Cleaner and Alternative Fuel Bus Fleets

Interventions Addressing the Social Determinants of Health

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Diesel emissions can adversely affect health by contributing to poor air quality.  School buses and public transit buses that use diesel fuel are major producers of air pollution.[1] Transitioning bus fleets to alternative fuels (such as, but not limited to, battery-electric),[2] or to clean diesel technology, can reduce these emissions.[3]  Learn more about how implementing cleaner bus fleets can reduce air pollution and improve health in communities.[2,4]

What are clean diesel bus fleets?

School buses and public transit buses are major producers of air pollution.[1] Transitioning bus fleets to alternative fuels (such as, but not limited to, battery-electric),[2] or to clean diesel technology, can reduce these emissions.[3]  Diesel bus emissions can be reduced by retrofitting or modifying older diesel engines to run more cleanly.[3] Retrofitting can include installing emission control devices[5] that help to reduce emissions[4] or remove diesel soot (particulate matter) from the exhaust.[6-8] The primary purpose of transitioning bus fleets to cleaner or alternative fuels is to reduce the amount of air pollution produced by bus fleets.[3,9]

Transitioning bus fleets to produce less air pollution can be implemented at the state or local level through federal grant programs, voluntary incentives, and mandatory regulations.[9] For example, the Texas Commission on Environmental Quality administers the Texas Emissions Reduction Plan (TERP), which provides financial incentives to local governments, businesses, and individuals to reduce emissions.[10] New Jersey requires owners of regulated vehicles, including school and commercial buses, to comply with a mandatory program enacted in 2005 under the Diesel Retrofit Law.[11] Additional federal funding for the transition to clean diesel technology is available in the form of grants and rebates from the U.S. Environmental Protection Agency (EPA).[12] The EPA Clean School Bus Program is one EPA program that is providing $5 billion of funding through fiscal year 2026 to replace fleets with low and no emissions models.[2]  The EPA Clean School Bus Program funds replacements that are battery-electric or are fueled by compressed natural gas, or propane.[13]  The Federal Government’s Low or No Emission Vehicle Program provides funds for cities and states to purchase or lease zero emission and low emission transit buses.[14] For example, the City and Borough of Juneau, Alaska, received funds to replace aging diesel buses with new electric buses; and the City of Tucson, Arizona, invested in electric buses and infrastructure to support the charging of buses.[15] Sixteen states and the District of Columbia signed a Memorandum of Understanding in July 2020 to support sales of electric medium- and heavy-duty vehicles, which can include school buses and transit buses, with the goal of 100% of these vehicles being zero emission by 2050.[16]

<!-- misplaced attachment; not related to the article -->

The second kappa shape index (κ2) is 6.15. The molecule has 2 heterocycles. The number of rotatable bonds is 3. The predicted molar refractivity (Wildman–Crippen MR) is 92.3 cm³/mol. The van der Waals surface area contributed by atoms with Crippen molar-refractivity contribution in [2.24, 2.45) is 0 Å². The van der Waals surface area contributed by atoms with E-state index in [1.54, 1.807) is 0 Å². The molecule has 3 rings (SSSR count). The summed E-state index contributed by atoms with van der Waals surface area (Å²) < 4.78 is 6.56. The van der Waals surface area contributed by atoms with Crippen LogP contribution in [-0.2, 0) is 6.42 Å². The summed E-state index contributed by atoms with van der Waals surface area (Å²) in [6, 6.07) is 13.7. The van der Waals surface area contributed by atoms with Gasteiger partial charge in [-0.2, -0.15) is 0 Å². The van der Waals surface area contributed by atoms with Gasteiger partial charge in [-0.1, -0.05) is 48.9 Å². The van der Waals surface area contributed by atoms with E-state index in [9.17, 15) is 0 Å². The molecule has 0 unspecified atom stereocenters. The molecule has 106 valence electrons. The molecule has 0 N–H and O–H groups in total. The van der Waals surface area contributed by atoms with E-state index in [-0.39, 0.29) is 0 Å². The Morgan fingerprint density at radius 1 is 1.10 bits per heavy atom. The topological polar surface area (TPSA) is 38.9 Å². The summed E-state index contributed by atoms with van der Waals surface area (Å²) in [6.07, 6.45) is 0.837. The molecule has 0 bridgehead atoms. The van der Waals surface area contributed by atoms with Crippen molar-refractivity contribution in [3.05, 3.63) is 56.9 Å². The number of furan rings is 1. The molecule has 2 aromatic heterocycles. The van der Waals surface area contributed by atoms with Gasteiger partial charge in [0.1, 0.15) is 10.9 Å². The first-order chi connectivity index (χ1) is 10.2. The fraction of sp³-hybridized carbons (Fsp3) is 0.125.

A group of illustrations of lungs, a doctor with a stethoscope, a dog, a dustmite, an inhaler, a building, a breathing machine (nebulizer), a nose with mucous dripping out of one nostril, a person coughing into their hand

CDC’s EXHALE package includes evidence-based strategies to improve asthma control and reduce healthcare costs, including policy information about clean diesel bus fleets.

What is the public health issue?

According to the EPA, exposure to diesel pollution from transportation contributes to 3,700 heart attacks, 8,800 deaths, and $100 billion in health damages each year.[17] Newer diesel engines operate more cleanly than in the past, but many older diesel engines that emit far more air pollution are still on the road.[12] Diesel emissions contain numerous pollutants, including soot, nitrogen oxides, and carbon monoxide, that adversely affect cardiovascular and respiratory health.[12] Evidence also shows that diesel exhaust causes cancer in humans, and it was classified as a Group 1 carcinogen by the International Agency for Research on Cancer in June 2012.[18,19] Diesel soot from school buses has also been associated with reduced lung function and increased incidences of pneumonia in children. Exposure to diesel emissions can be especially harmful for children with asthma.[1,4]